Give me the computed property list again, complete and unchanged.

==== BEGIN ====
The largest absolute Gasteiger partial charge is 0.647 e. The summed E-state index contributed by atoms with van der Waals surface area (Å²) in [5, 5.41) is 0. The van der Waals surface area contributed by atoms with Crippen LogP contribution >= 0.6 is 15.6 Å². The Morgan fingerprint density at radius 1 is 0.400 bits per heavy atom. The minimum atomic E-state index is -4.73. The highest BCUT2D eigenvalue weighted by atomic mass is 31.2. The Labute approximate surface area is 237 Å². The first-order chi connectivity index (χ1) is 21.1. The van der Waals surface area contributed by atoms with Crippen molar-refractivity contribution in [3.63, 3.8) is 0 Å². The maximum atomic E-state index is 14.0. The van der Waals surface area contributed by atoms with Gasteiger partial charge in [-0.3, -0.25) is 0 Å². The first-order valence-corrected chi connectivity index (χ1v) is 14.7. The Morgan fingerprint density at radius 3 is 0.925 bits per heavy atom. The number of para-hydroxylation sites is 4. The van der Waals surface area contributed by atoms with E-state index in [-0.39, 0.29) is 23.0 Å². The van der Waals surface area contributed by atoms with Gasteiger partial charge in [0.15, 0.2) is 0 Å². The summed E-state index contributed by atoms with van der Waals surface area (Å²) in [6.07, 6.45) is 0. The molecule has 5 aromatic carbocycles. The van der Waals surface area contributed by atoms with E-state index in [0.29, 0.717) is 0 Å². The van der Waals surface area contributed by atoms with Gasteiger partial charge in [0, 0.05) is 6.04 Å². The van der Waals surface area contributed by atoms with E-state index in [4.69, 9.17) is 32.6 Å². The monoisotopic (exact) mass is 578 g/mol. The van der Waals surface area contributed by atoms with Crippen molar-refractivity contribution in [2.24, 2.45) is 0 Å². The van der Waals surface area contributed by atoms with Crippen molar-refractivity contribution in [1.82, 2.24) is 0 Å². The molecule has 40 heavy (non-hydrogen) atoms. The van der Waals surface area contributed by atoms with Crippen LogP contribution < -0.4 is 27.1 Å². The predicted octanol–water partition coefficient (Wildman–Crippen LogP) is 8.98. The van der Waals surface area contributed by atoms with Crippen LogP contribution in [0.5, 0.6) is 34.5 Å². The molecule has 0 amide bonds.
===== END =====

The largest absolute Gasteiger partial charge is 0.647 e. The summed E-state index contributed by atoms with van der Waals surface area (Å²) in [5, 5.41) is 0. The van der Waals surface area contributed by atoms with Crippen LogP contribution >= 0.6 is 15.6 Å². The Morgan fingerprint density at radius 1 is 0.400 bits per heavy atom. The minimum atomic E-state index is -4.73. The highest BCUT2D eigenvalue weighted by atomic mass is 31.2. The Labute approximate surface area is 237 Å². The first-order chi connectivity index (χ1) is 21.1. The van der Waals surface area contributed by atoms with Crippen molar-refractivity contribution in [3.63, 3.8) is 0 Å². The maximum atomic E-state index is 14.0. The van der Waals surface area contributed by atoms with Gasteiger partial charge in [-0.3, -0.25) is 0 Å². The first-order valence-corrected chi connectivity index (χ1v) is 14.7. The Morgan fingerprint density at radius 3 is 0.925 bits per heavy atom. The number of para-hydroxylation sites is 4. The van der Waals surface area contributed by atoms with E-state index in [-0.39, 0.29) is 23.0 Å². The van der Waals surface area contributed by atoms with Gasteiger partial charge in [0.15, 0.2) is 0 Å². The summed E-state index contributed by atoms with van der Waals surface area (Å²) in [6.07, 6.45) is 0. The molecule has 5 aromatic carbocycles. The van der Waals surface area contributed by atoms with E-state index in [0.29, 0.717) is 0 Å². The van der Waals surface area contributed by atoms with Gasteiger partial charge in [0, 0.05) is 6.04 Å². The van der Waals surface area contributed by atoms with E-state index in [4.69, 9.17) is 32.6 Å². The monoisotopic (exact) mass is 578 g/mol. The van der Waals surface area contributed by atoms with Crippen molar-refractivity contribution in [2.24, 2.45) is 0 Å². The van der Waals surface area contributed by atoms with Crippen molar-refractivity contribution in [1.82, 2.24) is 0 Å². The molecule has 40 heavy (non-hydrogen) atoms. The van der Waals surface area contributed by atoms with Crippen LogP contribution < -0.4 is 27.1 Å². The predicted octanol–water partition coefficient (Wildman–Crippen LogP) is 8.98. The van der Waals surface area contributed by atoms with Crippen LogP contribution in [0.5, 0.6) is 34.5 Å². The molecule has 0 amide bonds.